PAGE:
But Satchel & Page offered the same caution as did the folks at American Bench Craft, who also ran a super-successful Kickstarter fund drive in 2014. Back then it was a lot easier to drive traffic to your campaign. Today, Daniel says, fundraisers might have to spend a lot of money advertising their project to achieve a similar result.
Ralsky’s products are based on timeless, classic designs of the 1940s and 50s, like the lines of his grandfather’s map case. “They’re also inspired,” adds the world traveler, “by a certain place or adventure.” An early bag, the Austin Messenger, produced when Satchel & Page was still based in Texas, reminded Daniel of vintage saddles he’d seen in the state. “We even sourced the leather for it in Texas.” Another early product, the colorful Alegna iPad Purse reminded him of his time working and living in Brazil. And he often wishes that he’d had one of Satchel & Page’s early Passport Travel Journals while backpacking through Europe. (We always think we’ll remember, but you need to write it down.)
In addition to Texas leather, in those days S&P sometimes acquired hides from Brazil and Mexico. But too often, Daniel found the South American leather to be dry and prone to cracking. “And the Mexican leather, of good quality for the first few orders, would often fall off. There would be bug bites on the hides and we’d receive grade c leather when we ordered grade a.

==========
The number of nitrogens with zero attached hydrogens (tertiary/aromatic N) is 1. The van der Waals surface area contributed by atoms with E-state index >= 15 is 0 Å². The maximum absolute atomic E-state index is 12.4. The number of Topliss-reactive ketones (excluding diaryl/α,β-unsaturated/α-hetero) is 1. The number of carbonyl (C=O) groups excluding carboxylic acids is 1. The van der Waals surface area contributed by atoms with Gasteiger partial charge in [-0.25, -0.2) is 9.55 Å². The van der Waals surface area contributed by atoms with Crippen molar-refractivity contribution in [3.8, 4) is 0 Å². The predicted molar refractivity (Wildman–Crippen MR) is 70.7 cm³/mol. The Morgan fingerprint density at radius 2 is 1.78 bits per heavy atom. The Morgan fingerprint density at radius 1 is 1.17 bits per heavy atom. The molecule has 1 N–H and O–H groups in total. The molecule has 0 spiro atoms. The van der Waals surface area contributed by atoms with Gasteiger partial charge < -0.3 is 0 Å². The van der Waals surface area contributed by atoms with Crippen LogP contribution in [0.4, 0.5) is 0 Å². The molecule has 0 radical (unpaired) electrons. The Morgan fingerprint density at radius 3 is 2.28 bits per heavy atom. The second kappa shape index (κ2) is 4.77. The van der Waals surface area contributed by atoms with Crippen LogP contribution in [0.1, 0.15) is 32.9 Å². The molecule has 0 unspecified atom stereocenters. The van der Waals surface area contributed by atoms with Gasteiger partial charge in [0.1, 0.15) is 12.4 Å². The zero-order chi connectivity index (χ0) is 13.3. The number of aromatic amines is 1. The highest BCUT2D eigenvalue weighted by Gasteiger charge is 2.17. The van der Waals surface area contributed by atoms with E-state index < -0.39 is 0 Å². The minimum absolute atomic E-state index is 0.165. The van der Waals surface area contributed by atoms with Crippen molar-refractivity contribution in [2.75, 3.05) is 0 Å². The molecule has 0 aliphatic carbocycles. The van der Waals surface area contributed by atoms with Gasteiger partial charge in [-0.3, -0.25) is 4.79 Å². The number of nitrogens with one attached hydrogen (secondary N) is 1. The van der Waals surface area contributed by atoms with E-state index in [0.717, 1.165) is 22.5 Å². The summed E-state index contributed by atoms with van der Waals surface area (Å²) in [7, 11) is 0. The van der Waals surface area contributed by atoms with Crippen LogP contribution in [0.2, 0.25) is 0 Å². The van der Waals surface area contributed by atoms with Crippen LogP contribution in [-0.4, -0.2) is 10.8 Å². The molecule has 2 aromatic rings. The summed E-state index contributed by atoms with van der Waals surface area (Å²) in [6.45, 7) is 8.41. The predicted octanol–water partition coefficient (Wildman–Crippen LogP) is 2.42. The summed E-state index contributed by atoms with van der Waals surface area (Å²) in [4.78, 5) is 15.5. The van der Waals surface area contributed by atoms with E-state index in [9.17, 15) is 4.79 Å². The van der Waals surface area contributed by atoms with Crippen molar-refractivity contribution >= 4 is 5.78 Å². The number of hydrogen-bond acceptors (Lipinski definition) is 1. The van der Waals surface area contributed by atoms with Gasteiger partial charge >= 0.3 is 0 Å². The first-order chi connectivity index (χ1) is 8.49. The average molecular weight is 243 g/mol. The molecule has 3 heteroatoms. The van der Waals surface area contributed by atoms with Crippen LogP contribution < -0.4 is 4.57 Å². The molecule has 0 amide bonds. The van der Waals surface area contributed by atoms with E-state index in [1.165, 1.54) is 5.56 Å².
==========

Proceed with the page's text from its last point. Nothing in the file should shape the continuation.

”After relocating his carefully growing company to the Big Apple in 2016 (the S&P distribution warehouse stayed in more centrally located Dallas, where it remains today), Daniel realized that the erratic quality of his leather providers was holding the company back and resolved to find a more dependable source of better-quality leather. “I didn’t have a background in leather or production, of course, so I had to amp up my research.” The quest included treks to massive leather trade shows in Hong Kong and Italy. “There were tanneries from all over the world. It was kind of overwhelming. You really needed to know what to look for to make the trip successful. Fortunately, in Italy I had the names of some specific tanneries ahead of time and was able to obtain about 10 or 12 sample hides based on a color swatch I’d sent around. It was medium brown with tan pullup. I asked the tanneries to match it.”